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This opinion is subject to revision before final publication in the Pacific Reporter 2021 UT 6 IN THE SUPREME COURT OF THE STATE OF UTAH SOUTHERN UTAH WILDERNESS ALLIANCE, Appellant, v. SAN JUAN COUNTY COMMISSION, Appellee. No. 20180410 Heard September 9, 2020 Filed February 25, 2021 On Direct Appeal Seventh District, San Juan The Honorable Lyle R. Anderson No. 170700016 Attorneys: Troy L. Booher, J. Frederic Voros, Dick J. Baldwin, Stephen H. M. Bloch, Laura E. Peterson, Salt Lake City, for appellant Kendall G. Laws, Matthew J. Brooks, Monticello; Stewart O. Peay, John W. Andrews, Kristin A. Baughman, Salt Lake City, for appellee CHIEF JUSTICE DURRANT authored the opinion of the Court, in which ASSOCIATE CHIEF JUSTICE LEE, JUSTICE HIMONAS, JUSTICE PEARCE, and JUSTICE PETERSEN joined. CHIEF JUSTICE DURRANT, opinion of the Court: Introduction ¶1 The Southern Utah Wilderness Alliance (SUWA) filed a complaint in which it alleged that the San Juan County SUWA v. SAN JUAN COUNTY Opinion of the Court Commission violated a number of SUWA‘s rights under Utah‘s Open and Public Meetings Act.1 The Act requires the Commission to comply with certain requirements whenever the Commission convenes a meeting for the purpose of discussing, receiving public comment about, or acting upon a matter over which the Commission has jurisdiction or advisory power. But the district court dismissed SUWA‘s complaint because, in the court‘s view, SUWA failed to allege that the participants in the meetings in question had discussed a matter over which the Commission had jurisdiction or advisory power. We disagree with the court‘s determination. ¶2 The district court interpreted the terms matter, jurisdiction, and advisory power, as they appear in the Act, to limit the Act‘s application to only those meetings in which a public body discusses taking a potential action within its authority, receives public comment about taking a potential action, or votes to take an action. But although the court may have correctly interpreted the Act, we nevertheless reverse its dismissal of SUWA‘s complaint and remand for additional proceedings without addressing the merits of the court‘s interpretation.2 ¶3 We do so because the district court appears to have based its dismissal of SUWA‘s claims on certain factual assumptions that do not necessarily follow from the allegations in SUWA‘s complaint. And with a correct view of SUWA‘s complaint in mind, we conclude that, even under the court‘s (and the __________________________________________________________ 1 UTAH CODE §§ 52-4-101 to 52-4-305. We set forth the parties‘ competing interpretations of the Act in greater detail below. See infra ¶¶ 29–34. We also note that district court went one step beyond dismissing SUWA‘s complaint. It concluded that SUWA‘s claims were so lacking in merit as to be frivolous. And it found that SUWA initiated the lawsuit for an improper purpose. For this reason, it imposed sanctions on SUWA under Rule 11 of the Utah Rules of Civil Procedure. Because the reasoning underlying our reversal of the district court‘s order dismissing SUWA‘s complaint also undermines the basis of the court‘s rule 11 order, we likewise reverse that order. 2 2 Cite as: 2021 UT 6 Opinion of the Court Commission‘s) interpretation of the Act, SUWA‘s complaint was sufficient to survive dismissal.3 Background ¶4 Throughout May and June of 2017, the San Juan County Commission met with members of the federal government on multiple occasions to discuss the federal government‘s potential revocation, or potential partial revocation, of the Bears Ears National Monument. In these meetings, participants also allegedly discussed the implications this action would have for San Juan County‘s political, economic, business, and development interests and relationships. The Commission did not provide public notice for the meetings nor did it allow the public to attend. ¶5 After learning about the meetings, SUWA filed its complaint, alleging that the Commission had violated Utah‘s Open and Public Meetings Act by failing to provide public notice of the meetings and by not permitting the public to attend. 4 According to SUWA‘s allegations, the Act governed the meetings because the participants discussed matters over which [the Commission] exercise[s] jurisdiction [or] advisory power. ¶6 After the complaint was filed, the district court dismissed the lawsuit, under rule 12(b)(6) of the Utah Rules of Civil Procedure, for a failure to state a claim warranting relief. According to the court, the Act did not apply to the meetings in question because the Commission did not have jurisdiction or advisory power over the matters discussed. The court also imposed sanctions on SUWA for violating rule 11(b) of the Utah Rules of Civil Procedure. According to the court, SUWA violated __________________________________________________________ As we note above, we decline to offer a definitive interpretation of the Act at this time because our decision to reverse the district court does not require it. But we also note the benefit in waiting to interpret the Act until we have the advantage of a developed factual record. See Carter v. Lehi City, 2012 UT 2, ¶ 93, 269 P.3d 141 (explaining that a clear factual record facilitates informed decisions ). 3 SUWA originally filed this action in the Third District Court, but on the Commission‘s motion it was moved to the Seventh District Court. 4 3 SUWA v. SAN JUAN COUNTY Opinion of the Court rule 11(b) by raising frivolous legal arguments and bringing a lawsuit for an improper purpose.5 ¶7 SUWA appeals both decisions. We have jurisdiction under Utah Code section 78A-3-102(3)(j). Standards of Review ¶8 We must address two issues on appeal. The first is whether SUWA has standing to bring a claim against the Commission under the Act. When evaluating standing at the motion-to-dismiss stage, the question of standing is primarily a question of law, which we review for correctness. 6 ¶9 The second issue is whether the district court erred in granting the Commission‘s rule 12(b)(6) motion to dismiss for failure to state a claim. We review the grant of a motion to dismiss for correctness, granting no deference to the decision of the district court. 7 Analysis ¶10 SUWA argues that the district court erred in dismissing its complaint. According to SUWA, the district court (and the Commission) have interpreted the Act too narrowly. But we reverse the district court‘s dismissal of SUWA‘s complaint without deciding between the parties‘ competing interpretations of the Act. This is because even were we to adopt the Commission‘s proposed interpretation, we would nevertheless conclude that SUWA has made sufficient allegations to defeat a motion to dismiss. ¶11 SUWA also argues the district court erred in imposing rule 11 sanctions. Because our decision regarding the district court‘s dismissal upends the basis of the court‘s rule 11 order, we likewise reverse that order. __________________________________________________________ This determination was based, in part, on the district court‘s review of a number of 2015 blog posts on SUWA‘s website. But these blog posts were not presented to the court by either party. Courts should refrain from this type of independent factual investigation. See CODE OF JUD. CONDUCT 2.9(c). 5 Brown v. Div. of Water Rts. of Dep’t of Nat. Res., 2010 UT 14, ¶¶ 14–16, 228 P.3d 747. 6 Gregory v. Shurtleff, 2013 UT 18, ¶ 8, 299 P.3d 1098 (citation omitted). 7 4 Cite as: 2021 UT 6 Opinion of the Court ¶12 We discuss our reasoning in greater detail below. But before we address the merits of this appeal, we must consider whether SUWA has standing. I. SUWA Has Standing ¶13 The Commission argues SUWA does not have standing to raise the issue of whether SUWA‘s rights under the Act were violated. According to the Commission, SUWA lacks standing because, under a correct interpretation of the Act, SUWA did not have a right to attend the meetings in question. But the Commission mistakenly conflates the issue of standing with the merits of SUWA‘s claim. ¶14 A challenge to a party‘s standing, in contrast to challenges to the merits of a plaintiff‘s claims, raises fundamental questions regarding a court‘s basic authority over the dispute. 8 To have standing, a party must satisfy our three-part test for standing. First, the party must assert that it has been or will be adversely affected by the [challenged] actions. 9 Second, it must allege a causal relationship between the injury to the party, the [challenged] actions, and the relief requested. 10 And third, it must request relief that is substantially likely to redress the injury claimed. 11 SUWA satisfies these requirements.12 __________________________________________________________ Brown v. Div. of Water Rts. of Dep’t of Nat. Res., 2010 UT 14, ¶ 13, 228 P.3d 747. 8 Cedar Mountain Env’t, Inc. v. Tooele Cnty., 2009 UT 48, ¶ 8, 214 P.3d 95 (citation omitted) (internal quotation marks omitted). 9 Id. (alteration in original) (citation omitted) (internal quotation marks omitted). 10 Id. (citation omitted) (internal quotation marks omitted). Our case law sometimes states that a party must show or prove that the elements of our standing test are satisfied, see, e.g., Haik v. Jones, 2018 UT 39, ¶ 18, 427 P.3d 1155 ( [S]tanding requires a plaintiff to show some distinct and palpable injury that gives rise to a personal stake in the outcome of the dispute.‘ (emphasis added) (citation omitted), and at other times it suggests that the party must only assert, claim, or allege facts that would satisfy the test. See, e.g., Cedar Mountain, 2009 UT 48, ¶ 8 (discussing the requirements by using the terms assert and allege ). What is needed to satisfy our standing requirement depends on the stage of the legal proceeding. Brown, 2010 UT 14, (Continued) 5 11 SUWA v. SAN JUAN COUNTY Opinion of the Court A. SUWA satisfies the “adversely affected” requirement ¶15 SUWA argues the Commission‘s alleged violation adversely affected SUWA because the violation denied SUWA its statutory right to receive notice of, and to attend, the meetings held by members of the Commission. When a party argues that a right conferred by statute has been violated, we resolve the adversely affected issue by first determining what class of plaintiffs the [statute] grants a right to sue and whether [the ¶¶ 13–15. At the pleading stage, plaintiffs are required only to claim or allege facts showing a legal injury. But where plaintiffs‘ factual, standing-related allegations are in dispute at later stages, plaintiffs must show or prove standing by satisfying the applicable burden of proof. See Washington Cnty. Water Conservancy Dist. v. Morgan, 2003 UT 58, ¶ 4, 82 P.3d 1125 (affirming the district court‘s dismissal for lack of standing because the party had not carried its burden of showing a connection between the challenged action and the alleged harm). In these cases, a court should not decide the standing issue until the evidence in the case makes clear that there is not a genuine dispute as to the relevant facts (in other words, at the summary judgment stage) or until the fact finder has determined which version of the facts is the correct one (at the trial stage). Our conclusion on this point is predicated on the doctrine of associational standing. Utah Chapter of Sierra Club v. Utah Air Quality Bd., 2006 UT 74, ¶ 21, 148 P.3d 960. Under this doctrine, [a]n association, such as SUWA, has standing if its individual members have standing and the participation of the individual members is not necessary to the resolution of the case. Id. SUWA argues that it meets the requirements of associational standing in this case. The Commission, on the other hand, argues that SUWA lacks standing because SUWA‘s individual members also lack standing. So the Commission does not dispute that were we to conclude that SUWA‘s members have standing, SUWA would have associational standing. Based on this, and to improve readability, we analyze our standing requirements by discussing the statutory rights conferred on SUWA‘s members and the injuries allegedly suffered by those members as though they belong to SUWA. 12 6 Cite as: 2021 UT 6 Opinion of the Court plaintiff in the case] is within that class. 13 In other words, we must determine whether the plaintiff has a legally protectible interest conferred by statute.14 ¶16 This part of the analysis looks at the rights generally conferred by the statute. So in this case we must determine whether the Act generally provides SUWA with a right to sue for violations of the Act. We conclude it does. ¶17 The Act states that meetings must be open to the public 15 and that the public body convening the meeting must provide at least 24 hours‘ public notice of each meeting. 16 And the Act provides that a person denied any right under [the Act] may commence suit in a court of competent jurisdiction to (a) compel compliance with or enjoin violations of [the Act], or (b) determine the [Act‘s] applicability to discussions or decisions of a public body. 17 Based on these provisions, we conclude that SUWA falls within the class of persons sought to be protected by the Act and that the Act provides SUWA with a right to sue for violations of the Act. But that does not end the adversely affected inquiry. ¶18 Where a plaintiff falls within a class protected by statute, we must also determine, based on the specific facts in the case, whether the plaintiff has suffered some distinct and palpable injury that gives him a personal stake in the outcome of the legal dispute. 18 At the pleading stage, this merely requires the plaintiff to plead an adequate factual context to satisfy our notice pleading requirements. 19 In other words, the plaintiff must allege sufficient facts so that the defendant is reasonably aware of the __________________________________________________________ Rupp v. Moffo, 2015 UT 71, ¶ 9, 358 P.3d 1060. We commonly refer to standing that is derived from a statutory right as statutory standing. See Cedar Mountain, 2009 UT 48, ¶ 13. 13 Jenkins v. Swan, 675 P.2d 1145, 1148 (Utah 1983) (citation omitted). 14 15 UTAH CODE § 52-4-201. 16 Id. § 52-4-202. 17 Id. § 52-4-303. 18 Jenkins, 675 P.2d at 1148. 19 Brown, 2010 UT 14, ¶ 21. 7 SUWA v. SAN JUAN COUNTY Opinion of the Court conduct it allegedly engaged in and of how that conduct allegedly injured the plaintiff. SUWA satisfies this test. ¶19 In its complaint, SUWA alleged that (1) on multiple occasions, members of the Commission attended meetings with officials of the Federal Government, (2) the Commission did not provide public notice of the meetings or allow members of the public (including SUWA‘s members) to attend, and (3) the Commission‘s failure to provide notice or open up the meeting for public attendance violated SUWA‘s rights under the Act. So SUWA has identified a distinct injury—the loss of an opportunity to hear about and attend certain meetings it wanted to attend. This satisfies the adversely affected requirement. B. SUWA satisfies the “causal relationship” requirement ¶20 SUWA has also sufficiently alleged a causal relationship between its asserted injury and the challenged action. SUWA alleged that its members were available and would have attended the meetings had the Commission provided public notice and permitted public attendance. In other words, the Commission‘s alleged violations of the Act were a direct cause of SUWA‘s lost opportunity to hear about and attend the meetings it wanted to attend. This satisfies the causal relationship requirement. C. SUWA requested relief that would redress its injury ¶21 Finally, SUWA has requested relief that would redress its alleged injury. It has requested a decree that the [meetings at issue] violated the Act pursuant to Utah Code § 52-4-303(3)(b). It also asks for an injunction compelling [the Commission‘s] compliance with the Act and enjoining [the Commission] from further violating the Act pursuant to Utah Code § 52-4-303(3)(a). This requested relief is explicitly authorized by the Act. Section 52-4-303 of the Act provides that where a person is denied any right under the Act, the person may request the court to (1) compel compliance with or enjoin violations of the Act and (2) determine the [Act‘s] applicability to discussions or decisions of a public body. ¶22 The Commission argues that neither of these remedies would redress SUWA‘s alleged harms because the identified meetings were not intended to be reoccurring meetings and there will not be future meetings bearing resemblance to the meetings in question. But even were we to accept this as true, we would nevertheless conclude that the authorized statutory remedies would redress SUWA‘s alleged harm. 8 Cite as: 2021 UT 6 Opinion of the Court ¶23 For example, the district court could redress SUWA‘s alleged harm by requiring the Commission to comply with section 52-4-203 of the Act. This section obligates public bodies to keep written minutes of all meetings subject to the Act. These minutes must include, among other things, the substance of all matters proposed, discussed, or decided by the public body which may include a summary of comments made by members of the public body. 20 Following a meeting, a public body has thirty days to make a pending, draft form of these written minutes available to the public.21 And it has three days following the approval of pending minutes to make the approved minutes available.22 SUWA has alleged it was harmed by the Commission‘s failure to comply with these requirements. ¶24 In its complaint, SUWA alleged that the Commission violated the Act in several ways, including by failing to create and allow access to written minutes and recordings of the meetings. So in the event the district court determines that the Commission violated SUWA‘s statutory rights, it could redress this violation by ordering the Commission to comply with section 52-4-203 to the extent possible.23 So, based on the Act‘s explicitly authorized remedies, we conclude that SUWA has satisfied the third standing requirement. Accordingly, we conclude that SUWA has satisfied all three of the requirements necessary for standing. ¶25 The Commission argues, however, that SUWA lacks standing because the meetings in question do not qualify as the type of meeting governed by the Act. In other words, the Commission argues SUWA does not have standing to raise a challenge under the Act because SUWA bases its challenge on a misinterpretation of the Act‘s provisions. But this argument incorrectly conflates the issue of standing with the merits of SUWA‘s statutory claim. __________________________________________________________ 20 UTAH CODE § 52-4-203(2)(a)(iii). 21 Id. at § 52-4-203(4)(e)–(f). 22 Id. It is possible, of course, that no recordings of the meetings exist. If this is true, then the court could redress SUWA‘s injury by ordering the Commission to provide a written summary of the substance of all matters proposed, discussed, or decided by the Commission at the meetings. See id. § 52-4-203(2)(a)(iii). 23 9 SUWA v. SAN JUAN COUNTY Opinion of the Court ¶26 As we explain in SUWA v. Kane County, a companion case that also issues today, whether a plaintiff has standing does not depend on the merits of the plaintiff‘s argument that particular conduct violated the plaintiff‘s rights.24 As courts have consistently recognized, a plaintiff can have standing despite losing on the merits. 25 This is because where the facts show (or, at the pleading stage, where plaintiff‘s factual allegations show) that a plaintiff has been injured in a distinct and palpable manner, a court has the authority to determine whether that injury constitutes an infringement of a judicially protected interest. Thus the dispute presented by the plaintiff is fit for judicial resolution. 26 __________________________________________________________ See SUWA v. Kane Cnty., 2021 UT __, ¶¶ 17–20, ---P.3d---; see also Warth v. Seldin, 422 U.S. 490, 500 (1975) ( [S]tanding in no way depends on the merits of the plaintiff‘s contention that particular conduct is illegal. ); Ariz. State Leg. v. Ariz. Indep. Redistricting Comm’n, 576 U.S. 787, 800 (2015) ( [O]ne must not confus[e] weakness on the merits with absence of Article III standing.‘ (alteration in original) (quoting Davis v. U.S., 564 U.S. 229, 249 n.10 (2011))); Whitmore v. Arkansas, 495 U.S. 149, 155 (1990) ( Our threshold inquiry into standing in no way depends on the merits of the [petitioner‘s] contention that particular conduct is illegal. (alteration in original) (citation omitted) (internal quotation marks omitted)). 24 In re Special Grand Jury 89-2, 450 F.3d 1159, 1172 (10th Cir. 2006); see also id. ( [A]n interest can support standing even if it is not protected by law (at least, not protected in the particular case at issue) so long as it is the sort of interest that courts think to be of sufficient moment to justify judicial intervention. ). 25 Utah Chapter of Sierra Club, 2006 UT 74, ¶ 17 (citation omitted); see also Cottrell v. Alcon Lab’ys, 874 F.3d 154, 164 (3d Cir. 2017) (explaining that whether a plaintiff has standing does not hinge on whether the conduct alleged to violate a statute does, as a matter of law, violate the statute ); Initiative & Referendum Inst. v. Walker, 450 F.3d 1082, 1094 (10th Cir. 2006) ( [W]here the plaintiff presents a nonfrivolous legal challenge, alleging an injury to a protected right . . . , the federal courts may not dismiss for lack of standing on the theory that the underlying interest is not legally protected. ). 26 10 Cite as: 2021 UT 6 Opinion of the Court ¶27 So it is in this case. SUWA has alleged that the Commission denied SUWA an opportunity to attend a number of meetings it wished to attend. And, as a result, SUWA has requested relief specifically authorized by the Act. The district court has authority to determine whether this denial violated SUWA‘s statutory rights and whether SUWA is entitled to its requested relief.27 In other words, the legal dispute between SUWA and the Commission is fit for judicial resolution. II. The District Court Erred in Granting the Commission‘s Motion to Dismiss ¶28 We now consider whether the district court erred in dismissing SUWA‘s claim. The district court dismissed the case after concluding that the Commission‘s meetings did not qualify as meetings governed by the Act. In other words, although it is undisputed that members of the Commission met with members of the federal government, the district court concluded that the term meeting, as defined by the Act, does not include the meetings at issue in this case. The Commission agrees with this interpretation. ¶29 But SUWA argues that the term meeting should be interpreted to include the meetings in question. The Act defines a meeting as the convening of a public body . . . for the purpose of discussing, receiving comments from the public about, or acting upon a matter over which the public body . . . has jurisdiction or advisory power. 28 So to qualify as a meeting under the Act, a public body must, at the very least, discuss a matter over which the public body has jurisdiction or advisory power. According to SUWA, the meetings qualify because the purpose of the meetings was to discuss the implications of a possible revocation of the Bears Ears National Monument on San Juan County‘s political, economic, business, and development interests and relationships. ¶30 To be clear, SUWA does not argue that the Commission had any authority over the federal government‘s potential decision to revoke the Monument. But, because the Commission __________________________________________________________ Brown, 2010 UT 14, ¶ 13 (explaining that a challenge to standing raises fundamental questions regarding a court‘s basic authority over the dispute ). 27 28 UTAH CODE § 52-4-103(6)(a). 11 SUWA v. SAN JUAN COUNTY Opinion of the Court has been granted broad powers related to the county‘s interests, 29 and because a topic discussed at the meetings was the possible effect of a federal action on the county‘s interests, SUWA argues that the meetings‘ purpose was to discuss a matter over which the Commission has jurisdiction or advisory power. So SUWA interprets the phrase a matter over which [the Commission] has jurisdiction or advisory power to include any meeting in which a proposed action that could affect the county‘s interests is discussed, even if the Commission has no authority over the proposed action. ¶31 The Commission, on the other hand, argues that the Act‘s definition of meeting does not include the meetings in question because the Commission lacks jurisdiction or advisory power over the federal government‘s potential decision to revoke the Monument, which was the only potential action discussed at the meetings. In other words, the Commission interprets the phrase a matter over which [the Commission] has jurisdiction or advisory power to include only meetings in which the Commission takes an action within its authority or in which it discusses or considers taking an action within its authority. ¶32 As the parties have framed the dispute, the success or failure of their respective arguments depends on how we define the term matter as it is used in the Act. Under SUWA‘s interpretation, the term matter takes on a broad meaning roughly synonymous with the term topic 30 or subject. 31 Were we to interpret matter in this way, the meetings would be governed by the Act because the Commission discussed a topic __________________________________________________________ Id. § 17-50-302(1)(a)(ii) (stating that a county may provide a service, exercise a power, or perform a function that is reasonably related to the safety, health, morals, and welfare of county inhabitants ). 29 Topic, Collins Dictionary Online, https://www.collinsdictionary.com/dictionary/english/topic (last visited January 7, 2021) ( A topic is a particular subject that you discuss or write about. ). 30 Subject, Collins Dictionary Online, https://www.collinsdictionary.com/dictionary/english/subject (last visited January 7, 2021) ( The subject of something such as a conversation, letter, or book is the thing that is being discussed or written about. ). 31 12 Cite as: 2021 UT 6 Opinion of the Court over which the Commission has jurisdiction or advisory power: county interests. ¶33 The Commission‘s argument, on the other hand, suggests that the matter discussed at the meeting should be viewed more narrowly as the potential revocation of the Monument. Under this view, the term matter is defined as a subject or situation that you must consider or deal with. 32 So under the Commission‘s definitions, a matter is a subject or situation necessitating a decision to be made or an action to be taken. ¶34 The Commission argues that, under its interpretation of the Act, we must affirm the district court‘s dismissal because the only matter SUWA alleges the Commission discussed was the potential decision to revoke the Monument—an action the Commission had no jurisdiction or advisory power over. But this decision incorrectly assumes that the only potential action discussed at the meetings was the federal government‘s revocation of the Monument. This assumption overlooks key portions of SUWA‘s complaint. ¶35 In its complaint, SUWA first alleges that the subject matter of the discussions at each of the Closed Meetings involved, among other things, the possible revocation—or partial revocation—of the Bears Ears National Monument. As the Commission interprets the Act, this would not qualify as a meeting because the Commission has no jurisdiction or advisory power over the discussed action—the revocation of the Monument. But that is not the only alleged matter contained in SUWA‘s complaint. SUWA also alleges the Commission discussed the potential implications the Monument revocation would have for San Juan County‘s political, economic, business, and development interests and relationships as well as other similar matters over which [the Commission] exercise[s] jurisdiction [or] __________________________________________________________ Matter, Oxford Learner‘s Dictionary, https://www.oxfordlearnersdictionaries.com/us/definition/engl ish/matter_1?q=matter (last visited January 7, 2021); see also Matter, Merriam-Webster Online Dictionary, https://www.merriam-webster.com/dictionary/matter (last visited January 7, 2021) ( [A] subject under consideration. ); Matter, NEW WORLD DICTIONARY OF AMERICAN ENGLISH (3d ed. 1988) ( [S]omething that is the subject of discussion, concern, action. ). 32 13 SUWA v. SAN JUAN COUNTY Opinion of the Court advisory power. This is enough to satisfy SUWA‘s pleading obligations even were we to accept the Commission‘s interpretation of the Act. ¶36 As we have discussed, the Commission interprets the term meeting, as it is used in the Act, to limit the Act‘s scope to only those meetings in which a public body discusses taking an action or making a decision under its authority, solicits public comment about taking a proposed action or decision, or takes an action or makes a decision. But SUWA‘s complaint satisfies this proposed interpretation because it can reasonably be read to allege that the Commission discussed taking potential actions within its authority. The complaint alleges that the meeting participants discussed San Juan County‘s political, economic, business, and development interests and relationships and other similar matters over which the Commission has authority. These statements could reasonably be interpreted as alleging that the Commission discussed potential actions it might take in anticipation of, or in response to, the federal government‘s decision to revoke the Monument. ¶37 Based on the circumstances presented in this case, we conclude that this is enough to survive a motion to dismiss even were we to adopt the Commission‘s interpretation of the Act. Accordingly, we reverse the district court‘s dismissal of SUWA‘s complaint and remand for additional proceedings. ¶38 In so doing, we note that for other claims SUWA‘s allegations might not satisfy the pleading requirements contained in rule 8 of the Utah Rules of Civil Procedure. But our decision is motivated, in part, by the disadvantaged position of potential plaintiffs who bring a lawsuit to enforce the Act. ¶39 Rule 8 requires that all claims for relief contain a statement of the claim showing that the party is entitled to relief and a demand for judgment for specified relief. 33 Rule 8 also requires us to construe all pleadings to do substantial justice. 34 Taken together, these requirements lead to a context specific and flexible approach in applying our rules to parties‘ pleadings.35 __________________________________________________________ 33 UTAH R. CIV. P. 8(a). 34 Id. 8(f). 35 State v. Apotex Corp., 2012 UT 36, ¶ 27, 282 P.3d 66. 14 Cite as: 2021 UT 6 Opinion of the Court ¶40 Under this approach we require only that the basis of [the] claim must be stated with reasonable certainty and clarity, so the other party will have notice of what he is obliged to meet. 36 In other words, pleadings are sufficient where they give fair notice of the nature and basis of the claim asserted and a general indication of the type of litigation involved. 37 ¶41 And what is required to provide fair notice depends on the type of claim. For example, in Berg v. Berg, the court of appeals allowed a claim for conversion to go forward although the pleading was imprecise, because the pleading could be fairly read to indicate[] a claim for conversion and it identified the property at issue.38 For other claims, however, a plaintiff must state with particularity the circumstances surrounding the claim.39 ¶42 Yet even for those claims, our context specific and flexible approach sometimes leads us to relax the pleading standard. For example, in State v. Apotex Corp., we considered the adequacy of a claim under Utah‘s False Claims Act.40 Although we concluded that claims under the False Claims Act were subject to our heightened pleading requirement, we explained that our heightened pleading standard may be applied less stringently when the specific factual information is peculiarly within the defendant‘s knowledge or control. 41 For this reason, and to achieve the remedial purpose 42 of the False Claims Act, we held that a claim was sufficient so long as it provided reliable indicia __________________________________________________________ Christopher v. Larson Ford Sales, Inc., 557 P.2d 1009, 1011 (Utah 1976). 36 Gudmundson v. Del Ozone, 2010 UT 33, ¶ 40, 232 P.3d 1059 (citation omitted). 37 2012 UT App 142, ¶ 10, 278 P.3d 1071 (explaining that a pleading was sufficient where it indicated a claim for conversion and identified the property at issue). 38 See UTAH R. CIV. P. 9(c) (requiring fraud and mistake claims to be pled with particularity). 39 40 2012 UT 36. 41 Apotex, 2012 UT 36, ¶ 27 (citation omitted). 42 Id. 15 SUWA v. SAN JUAN COUNTY Opinion of the Court that lead to a strong inference that a statutory violation occurred.43 ¶43 In this case, we similarly set forth a relaxed standard for claims arising under Utah‘s Open and Public Meetings Act.44 In so doing, we note that it is likely that almost all cases seeking to enforce the Act will have arisen because the plaintiff was prevented from knowing what took place at a meeting allegedly governed by the Act. Were we to require the plaintiff to allege the matter discussed at the meetings more specifically, the government‘s alleged statutory violation—the failure to inform the public about a meeting—would insulate the government from suit in almost all cases. In this way, the remedial purpose of the Act would be frustrated. Rule 8 does not require this result.45 ¶44 Rather, rule 8 requires only that the pleadings provide the other party with adequate notice regarding the nature of the claims or defenses.46 In the context of the Act, pleadings will provide defendants with adequate notice when they specifically identify the meeting or meetings at issue and contain reliable indicia that lead to a strong inference that matters under the public body‘s jurisdiction were discussed.47 SUWA‘s pleadings satisfy this standard. SUWA has specifically identified meetings in __________________________________________________________ 43 Id. ¶ 29 (citation omitted). We are, of course, aware that claims under the Open Meetings Act are not subject to the heightened pleading standard in rule 9(c). So we cite our decision in Apotex only to provide an example of how we have previously applied our context specific and flexible approach to pleading requirements. 44 See UTAH R. CIV. P. 8(f) ( All pleadings will be construed to do substantial justice. ). 45 Williams v. State Farm Ins. Co., 656 P.2d 966, 970 (Utah 1982) (explaining that our pleading requirements must all be looked to in the light of their even more fundamental purpose of liberalizing both pleading and procedure to the end that the parties are afforded the privilege of presenting whatever legitimate contentions they have pertaining to their dispute while providing defendants with notice of the issues raised and an opportunity to meet them (emphasis omitted) (citation omitted)). 46 47 Apotex, 2012 UT 36, ¶ 29 (citation omitted). 16 Cite as: 2021 UT 6 Opinion of the Court which its alleged violations of the Act occurred and it has alleged factual circumstances leading to a strong inference that statutory violations took place. In short, SUWA‘s complaint provides the Commission adequate notice and a fair opportunity to respond to SUWA‘s claims. Conclusion ¶45 We conclude that SUWA has standing to bring a challenge under the Act. This is because SUWA falls within the class of people the Act seeks to protect and because SUWA has alleged a sufficient set of facts to satisfy our standing requirements. ¶46 We also conclude that the district court erred in dismissing SUWA‘s claims because the pleadings in SUWA‘s complaint were sufficient even were we to adopt the Commission‘s proposed interpretation of the Act. For this reason, it is unnecessary to offer a definitive interpretation of the Act at this time. Instead, we reverse and remand for additional proceedings below.48 __________________________________________________________ Because our determination on this point undermines the basis of the district court‘s order imposing rule 11 sanctions on SUWA, we also reverse the rule 11 order. 48 17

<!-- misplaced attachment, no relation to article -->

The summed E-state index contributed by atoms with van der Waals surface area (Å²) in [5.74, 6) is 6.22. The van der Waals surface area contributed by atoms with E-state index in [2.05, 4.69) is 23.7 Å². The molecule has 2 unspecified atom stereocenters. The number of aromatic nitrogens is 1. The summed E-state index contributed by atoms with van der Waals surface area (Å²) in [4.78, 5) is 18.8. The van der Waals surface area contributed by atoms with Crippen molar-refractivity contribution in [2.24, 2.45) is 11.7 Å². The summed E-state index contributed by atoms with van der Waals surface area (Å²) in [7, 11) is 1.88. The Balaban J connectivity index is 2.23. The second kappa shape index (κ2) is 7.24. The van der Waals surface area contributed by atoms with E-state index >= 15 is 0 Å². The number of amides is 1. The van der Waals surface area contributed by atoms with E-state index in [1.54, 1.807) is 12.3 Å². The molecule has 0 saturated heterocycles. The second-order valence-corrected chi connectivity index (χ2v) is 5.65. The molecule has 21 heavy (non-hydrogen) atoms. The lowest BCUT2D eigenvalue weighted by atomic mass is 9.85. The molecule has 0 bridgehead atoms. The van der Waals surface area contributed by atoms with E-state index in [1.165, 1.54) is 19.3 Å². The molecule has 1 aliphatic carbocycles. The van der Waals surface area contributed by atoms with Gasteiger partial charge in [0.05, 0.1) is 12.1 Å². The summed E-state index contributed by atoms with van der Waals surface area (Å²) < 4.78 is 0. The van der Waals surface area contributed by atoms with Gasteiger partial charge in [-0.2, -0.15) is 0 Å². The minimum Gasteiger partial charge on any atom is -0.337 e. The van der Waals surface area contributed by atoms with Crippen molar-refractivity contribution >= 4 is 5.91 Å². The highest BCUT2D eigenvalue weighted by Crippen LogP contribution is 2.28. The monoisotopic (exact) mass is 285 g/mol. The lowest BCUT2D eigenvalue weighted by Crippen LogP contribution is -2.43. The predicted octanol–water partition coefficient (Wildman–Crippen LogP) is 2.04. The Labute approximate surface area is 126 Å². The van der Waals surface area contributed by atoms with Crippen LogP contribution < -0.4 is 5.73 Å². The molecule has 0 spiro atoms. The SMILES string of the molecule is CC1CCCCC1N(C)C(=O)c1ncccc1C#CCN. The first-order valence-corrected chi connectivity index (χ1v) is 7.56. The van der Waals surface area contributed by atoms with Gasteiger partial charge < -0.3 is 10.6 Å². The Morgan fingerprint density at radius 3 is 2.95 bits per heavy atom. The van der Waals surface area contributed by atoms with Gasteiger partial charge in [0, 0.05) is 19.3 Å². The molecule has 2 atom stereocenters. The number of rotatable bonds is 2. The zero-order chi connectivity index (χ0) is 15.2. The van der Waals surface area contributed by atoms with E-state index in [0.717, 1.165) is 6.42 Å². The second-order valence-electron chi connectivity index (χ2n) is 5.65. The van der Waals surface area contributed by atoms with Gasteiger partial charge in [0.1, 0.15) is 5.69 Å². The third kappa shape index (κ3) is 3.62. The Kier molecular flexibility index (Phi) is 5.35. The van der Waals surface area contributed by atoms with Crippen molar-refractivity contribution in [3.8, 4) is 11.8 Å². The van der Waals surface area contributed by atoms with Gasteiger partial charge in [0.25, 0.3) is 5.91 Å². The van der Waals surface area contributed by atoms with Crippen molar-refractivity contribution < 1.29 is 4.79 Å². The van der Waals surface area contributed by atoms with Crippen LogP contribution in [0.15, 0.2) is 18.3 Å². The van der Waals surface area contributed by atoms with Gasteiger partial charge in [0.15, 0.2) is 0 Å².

Primary Holding
The Supreme Court reversed the district court's dismissal of this complaint brought by the Southern Utah Wilderness Alliance (SUWA) alleging that the San Juan County Commission violated SUWA's rights under Utah's Open and Public Meetings Act, holding that SUWA's complaint was sufficient to survive dismissal.